In a surprise move, Olympic Torch has withdrawn his services from the ceremonial relay. Apparently he found the constant stress of protests and route changes too much to take and handed in his resignation yesterday.
"I wanted to complete the trip," said Mr. Torch, "But given all the disruptions, I can’t take the pressure any more."
Forgotten in all the media coverage is the effect the recent protests have had on the relay’s most important participant: Mr. Torch. Ensuring a constant flame in the midst of angry crowds has not been easy for him.
"You think it’s easy staying lit all the time?" said Torch. "Trust me, it’s difficult to keep your flame going at the best of times what with the wind and the rain and all. But throw in a few thousand protesters and it’s next to impossible to keep burning 24/7."
In fact, on at least one occasion on his current tour, Torch had to relinquish his flame in the face of an overwhelming crowd. He was reignited shortly after but that incident clearly took its toll.
"I take pride in my job, you know," said the noted flame carrier. "I’m sure a lot of people think it’s an easy job. Light the flame, carry the flame, go back to Greece."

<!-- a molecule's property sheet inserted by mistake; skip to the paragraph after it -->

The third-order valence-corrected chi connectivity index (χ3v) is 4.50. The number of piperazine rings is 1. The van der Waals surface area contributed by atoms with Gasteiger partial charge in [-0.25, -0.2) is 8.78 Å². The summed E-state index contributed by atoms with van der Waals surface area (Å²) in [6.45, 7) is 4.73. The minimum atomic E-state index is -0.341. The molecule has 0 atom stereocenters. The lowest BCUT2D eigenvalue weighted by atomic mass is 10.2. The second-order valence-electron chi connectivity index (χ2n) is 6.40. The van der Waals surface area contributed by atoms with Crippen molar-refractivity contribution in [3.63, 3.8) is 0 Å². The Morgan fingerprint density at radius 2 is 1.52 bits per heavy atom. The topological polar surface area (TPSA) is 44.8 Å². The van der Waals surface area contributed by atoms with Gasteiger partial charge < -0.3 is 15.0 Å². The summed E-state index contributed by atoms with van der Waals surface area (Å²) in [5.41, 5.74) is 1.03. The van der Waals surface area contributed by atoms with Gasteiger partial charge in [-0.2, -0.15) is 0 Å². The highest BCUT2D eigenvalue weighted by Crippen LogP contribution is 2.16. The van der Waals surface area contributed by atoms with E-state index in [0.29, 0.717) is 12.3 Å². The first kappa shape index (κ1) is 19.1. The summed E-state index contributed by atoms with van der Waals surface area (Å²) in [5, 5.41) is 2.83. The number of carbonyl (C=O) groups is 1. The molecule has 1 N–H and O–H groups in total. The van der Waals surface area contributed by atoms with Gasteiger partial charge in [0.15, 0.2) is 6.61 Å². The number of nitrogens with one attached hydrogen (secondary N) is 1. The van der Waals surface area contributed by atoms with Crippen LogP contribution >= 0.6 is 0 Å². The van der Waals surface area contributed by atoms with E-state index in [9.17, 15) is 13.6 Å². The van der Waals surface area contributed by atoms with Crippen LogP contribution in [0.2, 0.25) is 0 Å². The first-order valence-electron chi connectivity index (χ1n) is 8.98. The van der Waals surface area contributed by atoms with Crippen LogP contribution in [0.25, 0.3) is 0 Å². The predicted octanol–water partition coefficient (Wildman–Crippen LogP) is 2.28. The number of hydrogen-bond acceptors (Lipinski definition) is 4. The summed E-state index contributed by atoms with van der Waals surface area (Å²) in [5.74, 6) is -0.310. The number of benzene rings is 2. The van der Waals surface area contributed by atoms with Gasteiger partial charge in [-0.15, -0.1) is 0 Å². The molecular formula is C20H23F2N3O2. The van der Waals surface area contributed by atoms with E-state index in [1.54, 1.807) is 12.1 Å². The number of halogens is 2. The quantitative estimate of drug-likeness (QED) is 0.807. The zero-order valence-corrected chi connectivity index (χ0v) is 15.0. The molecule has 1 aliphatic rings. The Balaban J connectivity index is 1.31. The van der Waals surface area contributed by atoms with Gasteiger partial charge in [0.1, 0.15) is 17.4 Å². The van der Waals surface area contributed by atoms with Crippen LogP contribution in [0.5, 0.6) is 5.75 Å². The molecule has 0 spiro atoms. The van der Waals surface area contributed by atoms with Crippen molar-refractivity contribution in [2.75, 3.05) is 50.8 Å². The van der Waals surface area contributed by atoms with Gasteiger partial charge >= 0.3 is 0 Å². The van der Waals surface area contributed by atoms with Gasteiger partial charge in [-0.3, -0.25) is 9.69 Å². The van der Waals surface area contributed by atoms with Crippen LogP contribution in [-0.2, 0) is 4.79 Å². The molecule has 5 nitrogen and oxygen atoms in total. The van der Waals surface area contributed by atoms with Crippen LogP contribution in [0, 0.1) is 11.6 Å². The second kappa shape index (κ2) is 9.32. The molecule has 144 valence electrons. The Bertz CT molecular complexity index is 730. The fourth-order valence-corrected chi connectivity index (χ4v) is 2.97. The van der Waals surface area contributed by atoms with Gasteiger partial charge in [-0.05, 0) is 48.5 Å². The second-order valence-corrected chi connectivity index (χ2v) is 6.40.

"But there’s a lot more to it than that," said Torch. "You have to know how to lean just right in order to get lit from the eternal flame in Athens. You have to know when to pass off the flame to a backup torch. And you have to keep the fire steady even when some flatfooted, overweight runner is carrying you through some godforsaken city in the middle of nowhere."
Letting his frustration show, Olympic Torch started shouting about abusive spectators and a general lack of respect from the public. He briefly started crying but quickly regained his composure.
"I may be quitting," he said. "But I’m still a professional. I’m not going to let a few hotheads make me turn on the waterworks and douse the flame. After all, I still have my pride."
When asked if he was stepping down to spend more time with his family, Torch became indignant.
"What the hell do you think I am," he shouted. "A politician? If I can’t do the job, it’s because it’s just too darned hard."
Rumors abound that Torch may yet make a comeback but the fire-topped beacon had little to say.
"I’ve learned in this business never to say never," said Torch. "But I doubt you’ll see me again for at least two or possibly four years. For now, I just want to go home and see my wife Flashlight and all my little matchsticks."